5 Comments

  1. As somene who generally reads all food labels and scored as literate on this questionnaire I would also add that it is a lot of work and very confusing. Many things that can throw me off e.g. serving sizes that are not realistic.

    Also – what kind of ice cream is this? The ingredient list is actual food (except carageenan which is debatable) – very unlike most of the ice cream in our supermarkets. And that’s another confounding factor: incomprehensible ingredients lists – usually a sign to put the item back on the shelf..

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  2. What a great resource! Thank you! You have reminded me that failure to follow advice may not be all about being stubborn or lazy. It’s likely I have been wasting my patient’s time by not realizing his comprehension is reduced. You have led me to an in-depth resource for MY learning!

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  3. I am a conscientious reader of labels and follower of instructions, but have found that as printing technology advances , labels on drugs and foods become smaller and smaller, and my eyes are getting worse,I can’t read them unaided, so I have to go digging around for a magnifying glass in addition to my glasses. Inevitability, sometimes I do not get it together to do what I have to do to read the label. Over the counter drugs are the worst. Greater compliance could be gained by simply setting and enforcing standards of readability.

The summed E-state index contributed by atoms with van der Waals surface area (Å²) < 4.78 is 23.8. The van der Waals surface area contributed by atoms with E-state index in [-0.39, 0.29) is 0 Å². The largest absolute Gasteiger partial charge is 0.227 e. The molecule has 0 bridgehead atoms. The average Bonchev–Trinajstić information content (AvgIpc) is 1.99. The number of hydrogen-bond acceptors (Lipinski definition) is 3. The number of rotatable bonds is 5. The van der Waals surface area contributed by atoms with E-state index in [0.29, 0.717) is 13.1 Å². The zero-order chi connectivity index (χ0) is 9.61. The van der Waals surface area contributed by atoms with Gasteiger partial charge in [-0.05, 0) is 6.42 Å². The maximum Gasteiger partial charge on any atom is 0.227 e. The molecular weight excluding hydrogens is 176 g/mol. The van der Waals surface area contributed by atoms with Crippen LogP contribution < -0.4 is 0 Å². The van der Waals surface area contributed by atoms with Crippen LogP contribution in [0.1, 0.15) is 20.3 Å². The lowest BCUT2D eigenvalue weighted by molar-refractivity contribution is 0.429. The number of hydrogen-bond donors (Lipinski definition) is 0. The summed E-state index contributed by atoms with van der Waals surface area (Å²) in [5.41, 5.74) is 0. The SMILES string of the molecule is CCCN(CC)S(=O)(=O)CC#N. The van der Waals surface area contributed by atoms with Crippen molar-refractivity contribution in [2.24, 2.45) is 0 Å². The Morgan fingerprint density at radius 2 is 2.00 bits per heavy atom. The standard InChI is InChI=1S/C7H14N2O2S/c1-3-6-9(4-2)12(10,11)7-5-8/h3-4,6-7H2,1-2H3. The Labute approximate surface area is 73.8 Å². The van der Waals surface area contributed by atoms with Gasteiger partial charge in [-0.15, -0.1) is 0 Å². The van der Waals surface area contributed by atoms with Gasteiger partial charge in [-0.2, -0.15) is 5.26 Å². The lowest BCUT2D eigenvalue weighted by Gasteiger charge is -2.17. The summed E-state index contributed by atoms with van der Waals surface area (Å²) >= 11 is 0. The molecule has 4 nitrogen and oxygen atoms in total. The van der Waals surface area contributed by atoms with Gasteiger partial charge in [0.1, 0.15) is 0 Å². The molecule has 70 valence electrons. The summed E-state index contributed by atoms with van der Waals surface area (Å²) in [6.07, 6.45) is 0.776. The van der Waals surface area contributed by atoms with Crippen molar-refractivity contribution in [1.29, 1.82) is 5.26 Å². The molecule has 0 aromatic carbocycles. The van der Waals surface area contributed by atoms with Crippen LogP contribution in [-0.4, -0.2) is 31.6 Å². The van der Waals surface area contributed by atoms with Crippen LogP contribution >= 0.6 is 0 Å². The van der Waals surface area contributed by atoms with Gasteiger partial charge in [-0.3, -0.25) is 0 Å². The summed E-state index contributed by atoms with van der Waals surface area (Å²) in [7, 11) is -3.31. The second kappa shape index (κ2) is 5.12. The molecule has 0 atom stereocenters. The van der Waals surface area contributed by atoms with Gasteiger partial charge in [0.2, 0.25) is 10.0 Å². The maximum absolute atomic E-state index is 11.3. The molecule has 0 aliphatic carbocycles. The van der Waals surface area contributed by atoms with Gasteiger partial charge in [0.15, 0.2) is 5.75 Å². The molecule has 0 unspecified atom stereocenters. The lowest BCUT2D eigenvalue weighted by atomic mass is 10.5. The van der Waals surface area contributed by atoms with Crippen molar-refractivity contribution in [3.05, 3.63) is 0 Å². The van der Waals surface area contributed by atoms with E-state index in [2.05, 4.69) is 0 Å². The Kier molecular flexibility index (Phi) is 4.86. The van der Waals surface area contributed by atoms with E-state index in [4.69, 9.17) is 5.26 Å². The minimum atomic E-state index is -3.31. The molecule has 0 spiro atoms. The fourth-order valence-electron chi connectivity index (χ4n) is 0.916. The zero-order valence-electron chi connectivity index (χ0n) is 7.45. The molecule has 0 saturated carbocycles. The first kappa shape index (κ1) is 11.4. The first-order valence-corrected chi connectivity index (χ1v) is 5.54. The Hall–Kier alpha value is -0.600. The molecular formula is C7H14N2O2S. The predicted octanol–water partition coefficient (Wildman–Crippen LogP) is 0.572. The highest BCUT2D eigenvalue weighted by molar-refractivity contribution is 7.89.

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  4. Maybe health professionals should test eye sight at the same time. When I was in the UK recently, I had to strain to read the food information on the back of packets, because it was all in 3-point type. They really don’t want you knowing what’s in the packet!

    What’s wrong with all of this is that we now need a degree in nutrition before we can eat anything.

    I live in central Europe, where there are very strong food laws. Things have to be what they say they are – a sausage has to be 80% meat, not a tube filled with one part offal to nine parts chemical flavourings. Baby food that advertises itself as apple and banana has apple and banana in it, with some ascorbic acid for preservation e.g. it’s not apple and banana flavouring on something else.

    Compare that to the Anglophone world, where nothing is what it seems and you have to be constantly vigilant to make sure what you’re buying is actual food. All the onus is on us, the consumers – there is no corporate responsibility at all. They are allowed to say a strawberry drink is ‘all natural flavours’, even if the ‘natural’ flavours come from beetroot and crushed bugs. They have adhered to the letter of the law, even though most of us would assume that something called ‘strawberry’ and ‘natural’ has strawberries in it.

    And, having swallowed the beetroot and crushed bugs, we’re told we’re stupid for not being more nutritionally aware!

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  5. Just wondering, had anyone evaluated this tool?